I loved some aspects of that season. Topmost was the chance (I’m an adult! I’m out of school!) to go whole-hog on putting my values to action.
What I didn’t love, however, was the wistfulness I felt sometimes about living more comfortably, and the twinges of condescension and jealousy, both, that I felt around friends whose values and lifestyles were different from mine. These feelings became a weight that I carried, goading me to keep working at my all-out life for fear of a) losing sight of my ideals and b) being judged by others in my field (i.e. people trying to live simply and do social good) in the same way I judged those outside of it.
That was 1998, and since then American culture – at least huge swaths of it – has shifted dramatically toward more sustainable living. “Living simply” has become much more mainstream, and the notion of spending less on “things” and giving values-based thought to the stuff we DO buy a given in many subcultures.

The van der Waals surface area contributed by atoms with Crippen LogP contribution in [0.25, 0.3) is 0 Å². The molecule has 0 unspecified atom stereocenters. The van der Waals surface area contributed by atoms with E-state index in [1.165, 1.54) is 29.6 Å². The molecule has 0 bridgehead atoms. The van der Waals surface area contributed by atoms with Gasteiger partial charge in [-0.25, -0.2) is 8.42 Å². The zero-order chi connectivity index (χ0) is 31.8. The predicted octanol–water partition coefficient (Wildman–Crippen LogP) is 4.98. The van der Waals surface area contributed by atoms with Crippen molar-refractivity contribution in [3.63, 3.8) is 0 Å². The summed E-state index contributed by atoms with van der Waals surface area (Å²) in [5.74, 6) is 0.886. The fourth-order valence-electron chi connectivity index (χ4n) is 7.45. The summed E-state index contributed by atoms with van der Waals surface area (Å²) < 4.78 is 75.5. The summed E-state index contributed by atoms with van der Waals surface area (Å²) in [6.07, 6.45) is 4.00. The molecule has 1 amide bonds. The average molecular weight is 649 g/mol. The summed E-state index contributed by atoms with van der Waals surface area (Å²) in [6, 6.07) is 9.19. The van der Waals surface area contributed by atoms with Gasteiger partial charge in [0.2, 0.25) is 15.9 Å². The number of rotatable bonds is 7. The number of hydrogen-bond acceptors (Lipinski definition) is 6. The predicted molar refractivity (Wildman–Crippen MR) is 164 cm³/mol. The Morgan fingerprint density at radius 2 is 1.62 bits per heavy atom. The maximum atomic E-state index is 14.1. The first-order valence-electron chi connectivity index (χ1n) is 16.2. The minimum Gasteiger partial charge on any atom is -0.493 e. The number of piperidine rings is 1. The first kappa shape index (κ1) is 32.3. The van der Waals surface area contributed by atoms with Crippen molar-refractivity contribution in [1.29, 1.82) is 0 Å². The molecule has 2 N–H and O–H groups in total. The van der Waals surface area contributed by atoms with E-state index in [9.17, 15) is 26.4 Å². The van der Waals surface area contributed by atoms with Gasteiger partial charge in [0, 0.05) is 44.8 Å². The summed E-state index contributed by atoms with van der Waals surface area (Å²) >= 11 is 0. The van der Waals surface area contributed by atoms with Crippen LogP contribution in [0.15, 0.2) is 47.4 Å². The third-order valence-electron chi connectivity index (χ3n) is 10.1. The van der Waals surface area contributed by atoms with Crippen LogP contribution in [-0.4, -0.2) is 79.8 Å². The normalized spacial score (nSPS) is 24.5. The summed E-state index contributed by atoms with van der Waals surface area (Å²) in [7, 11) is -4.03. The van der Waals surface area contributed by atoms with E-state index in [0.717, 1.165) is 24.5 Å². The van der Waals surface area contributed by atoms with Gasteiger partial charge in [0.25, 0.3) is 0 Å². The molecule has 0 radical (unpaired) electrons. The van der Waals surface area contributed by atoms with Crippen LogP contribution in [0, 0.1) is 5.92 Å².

The nature of human egos hasn’t changed, though. And I’d venture to say that the same ego-weight I carried as a young adult is weight many of us carry to this day.
Whether you live in poverty or material wealth, chances are that your efforts at living well in a values-based way – whether that means giving time or money to those in need, eating raw or meatless, riding bikes instead of cars, maintaining a spiritual practice, shopping used rather than new – whatever values-based living means to you, you probably know its joys as well as its shadows.
And as I think on this, I want to call out an entire system that our egos bolster every time they turn our joys to weights – a system that’s all about rights and wrongs and grades when it comes to living well – or even just when it comes to defining what living well means (we all have our ideals, even if we don’t live them out, and are that skilled as to turn the mere existence of them heavy).
That system is a zero sum game. It rests on the fact that there will always be people “failing”, always people “failing more than me” and always people doing far better. It’s inherently stressful, and fills us with shame when it isn’t loading us up with the weight of pride and condescension or, conversely, the fear-based drive to do better.